Children's Grief

The Van Tassel Funeral Home is committed to providing holistic care to all the families we serve.  We recognize that children and adolescents have special needs when it comes to understanding death and dying.  To meet these needs we offer specially tailored programming for children and adolescents.

The Van Tassel Funeral Home offers a preparation program for children and adolescents prior to attending a visitation or funeral.  During this time, families have the opportunity to meet with a certified child life specialist and learn about what to expect at a visitation or funeral in a developmentally sensitive manner. This preparation program involves the use of a picture book to help children understand what they may see, a guided tour, and an expressive activity.  This can be done days before a visitation or funeral or even a few hours before the service. 

For those children and adolescents choosing to attend a visitation or funeral, the Van Tassel Funeral Home offers developmental support from a certified child life specialist.  Children and adolescents have the opportunity to participate in expressive art activities to assist in saying good bye to their loved ones.

The Van Tassel Funeral Home provides an onsite playroom for children.  Our playroom has a variety of toys in a safe space for children to take a break during a service or visitation.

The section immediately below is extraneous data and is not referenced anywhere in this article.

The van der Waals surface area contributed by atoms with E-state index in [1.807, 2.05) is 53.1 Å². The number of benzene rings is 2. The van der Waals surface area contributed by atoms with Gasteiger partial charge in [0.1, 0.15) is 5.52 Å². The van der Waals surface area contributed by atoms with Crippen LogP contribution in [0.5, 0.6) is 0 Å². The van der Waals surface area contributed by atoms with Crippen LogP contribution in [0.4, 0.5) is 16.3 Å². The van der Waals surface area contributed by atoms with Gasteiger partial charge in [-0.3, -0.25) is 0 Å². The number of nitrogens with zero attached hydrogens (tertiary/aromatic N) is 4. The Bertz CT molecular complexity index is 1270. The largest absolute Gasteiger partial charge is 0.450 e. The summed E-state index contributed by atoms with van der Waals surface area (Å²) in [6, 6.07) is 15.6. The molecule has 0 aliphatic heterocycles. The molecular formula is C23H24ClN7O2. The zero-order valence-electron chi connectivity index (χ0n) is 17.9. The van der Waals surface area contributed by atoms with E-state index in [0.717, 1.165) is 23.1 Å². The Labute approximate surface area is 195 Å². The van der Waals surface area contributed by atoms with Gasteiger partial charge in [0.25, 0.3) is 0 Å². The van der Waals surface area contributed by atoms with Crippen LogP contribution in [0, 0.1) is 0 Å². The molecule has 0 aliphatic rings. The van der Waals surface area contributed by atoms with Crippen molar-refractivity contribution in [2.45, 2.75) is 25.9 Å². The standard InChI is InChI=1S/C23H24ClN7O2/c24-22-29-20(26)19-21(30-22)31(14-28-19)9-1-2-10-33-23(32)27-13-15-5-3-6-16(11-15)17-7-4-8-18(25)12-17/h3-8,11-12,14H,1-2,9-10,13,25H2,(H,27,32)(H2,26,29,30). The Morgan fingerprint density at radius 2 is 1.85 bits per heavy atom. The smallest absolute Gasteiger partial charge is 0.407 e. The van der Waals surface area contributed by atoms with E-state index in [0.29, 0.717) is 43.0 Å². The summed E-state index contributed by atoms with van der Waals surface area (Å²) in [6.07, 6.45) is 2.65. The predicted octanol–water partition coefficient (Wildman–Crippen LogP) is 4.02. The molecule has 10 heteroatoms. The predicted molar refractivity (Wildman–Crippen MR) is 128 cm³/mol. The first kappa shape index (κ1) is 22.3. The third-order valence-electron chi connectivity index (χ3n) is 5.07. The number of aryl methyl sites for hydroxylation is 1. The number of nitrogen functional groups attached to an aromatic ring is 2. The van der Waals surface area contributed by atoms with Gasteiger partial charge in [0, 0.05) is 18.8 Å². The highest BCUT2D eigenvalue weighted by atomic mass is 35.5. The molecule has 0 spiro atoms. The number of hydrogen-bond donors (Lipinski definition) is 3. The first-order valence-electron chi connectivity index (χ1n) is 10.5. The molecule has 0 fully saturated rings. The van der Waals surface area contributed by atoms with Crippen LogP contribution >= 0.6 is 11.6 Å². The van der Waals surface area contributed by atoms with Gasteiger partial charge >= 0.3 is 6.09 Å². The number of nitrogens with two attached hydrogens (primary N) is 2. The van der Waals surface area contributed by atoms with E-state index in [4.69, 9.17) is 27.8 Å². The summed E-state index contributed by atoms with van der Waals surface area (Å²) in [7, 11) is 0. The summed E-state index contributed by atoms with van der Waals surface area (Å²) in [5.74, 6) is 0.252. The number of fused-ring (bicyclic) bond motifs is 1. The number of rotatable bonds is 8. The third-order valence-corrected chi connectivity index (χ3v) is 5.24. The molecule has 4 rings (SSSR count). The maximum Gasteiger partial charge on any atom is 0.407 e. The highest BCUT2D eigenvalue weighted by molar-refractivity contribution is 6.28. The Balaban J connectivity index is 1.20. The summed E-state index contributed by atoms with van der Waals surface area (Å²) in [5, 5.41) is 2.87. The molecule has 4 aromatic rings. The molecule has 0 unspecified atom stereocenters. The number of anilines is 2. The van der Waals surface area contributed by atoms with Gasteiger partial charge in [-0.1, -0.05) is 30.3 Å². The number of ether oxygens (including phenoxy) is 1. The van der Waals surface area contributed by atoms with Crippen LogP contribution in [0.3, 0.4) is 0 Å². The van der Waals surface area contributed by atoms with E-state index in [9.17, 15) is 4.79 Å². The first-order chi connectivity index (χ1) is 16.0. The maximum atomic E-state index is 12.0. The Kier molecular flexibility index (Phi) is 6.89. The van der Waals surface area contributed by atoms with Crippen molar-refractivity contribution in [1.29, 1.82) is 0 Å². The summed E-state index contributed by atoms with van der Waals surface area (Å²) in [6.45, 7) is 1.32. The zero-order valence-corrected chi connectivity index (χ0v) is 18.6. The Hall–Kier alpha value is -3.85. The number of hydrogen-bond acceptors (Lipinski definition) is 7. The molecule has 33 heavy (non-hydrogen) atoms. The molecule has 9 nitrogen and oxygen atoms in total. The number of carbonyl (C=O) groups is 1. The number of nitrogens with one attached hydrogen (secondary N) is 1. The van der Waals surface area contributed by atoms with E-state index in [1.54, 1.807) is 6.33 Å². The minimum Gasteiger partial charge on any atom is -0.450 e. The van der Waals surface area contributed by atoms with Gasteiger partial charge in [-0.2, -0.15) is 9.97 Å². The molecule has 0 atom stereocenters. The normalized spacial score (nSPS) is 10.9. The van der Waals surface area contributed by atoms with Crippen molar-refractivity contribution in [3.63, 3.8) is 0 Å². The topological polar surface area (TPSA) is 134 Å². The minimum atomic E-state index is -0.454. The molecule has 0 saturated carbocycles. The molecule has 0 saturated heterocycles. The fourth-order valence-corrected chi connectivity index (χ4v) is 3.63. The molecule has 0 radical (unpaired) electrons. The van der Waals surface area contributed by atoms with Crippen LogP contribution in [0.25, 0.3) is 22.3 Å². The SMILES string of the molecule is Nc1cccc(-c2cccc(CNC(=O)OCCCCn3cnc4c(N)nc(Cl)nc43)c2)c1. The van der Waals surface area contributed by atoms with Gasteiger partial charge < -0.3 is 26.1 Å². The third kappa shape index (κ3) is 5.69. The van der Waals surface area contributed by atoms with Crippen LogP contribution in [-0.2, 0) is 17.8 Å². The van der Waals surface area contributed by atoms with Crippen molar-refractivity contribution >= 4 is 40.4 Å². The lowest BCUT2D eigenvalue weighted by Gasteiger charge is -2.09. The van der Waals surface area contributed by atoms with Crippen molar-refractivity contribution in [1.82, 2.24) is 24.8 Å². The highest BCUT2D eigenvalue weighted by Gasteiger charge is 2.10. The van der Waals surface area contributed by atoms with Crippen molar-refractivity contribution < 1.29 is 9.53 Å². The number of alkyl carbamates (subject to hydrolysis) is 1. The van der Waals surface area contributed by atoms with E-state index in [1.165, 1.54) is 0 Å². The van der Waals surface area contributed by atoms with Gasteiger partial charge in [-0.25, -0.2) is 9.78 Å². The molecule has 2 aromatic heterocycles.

Please contact us (973) 743-1234 to inquire about these services and for more information.

Families experiencing a loss may wonder how to talk with their children about the death of a loved one and whether or not children should attend a visitation or funeral.  The National Center for Grieving Children and Families recommend the following: 

  • When talking with children about a death it is important that children hear the news from a person they trust. Being honest with a child about the death of a loved one is an important first step in helping that child to grieve.
  • Children need a short, simple explanation about the death in words they can understand.  Allow for the child to ask questions and let their questions guide what additional information you share.
  • Avoid euphuisms, such as the person is sleeping, lost, or passed away as these can be confusing to children.
  • Give children and teens the choice about whether or not to attend a funeral or visitation. In order to make a choice they should be given information about what happens at a funeral or visitation such as why people have funerals, what happens during them, who will be there, when it will happen, and how long it will last. Providing this information helps children make an informed choice.
  • Children should be supported in the decision that they make on whether or not they choose to attend a funeral or visitation. 

You can find additional information and helpful resources on their website: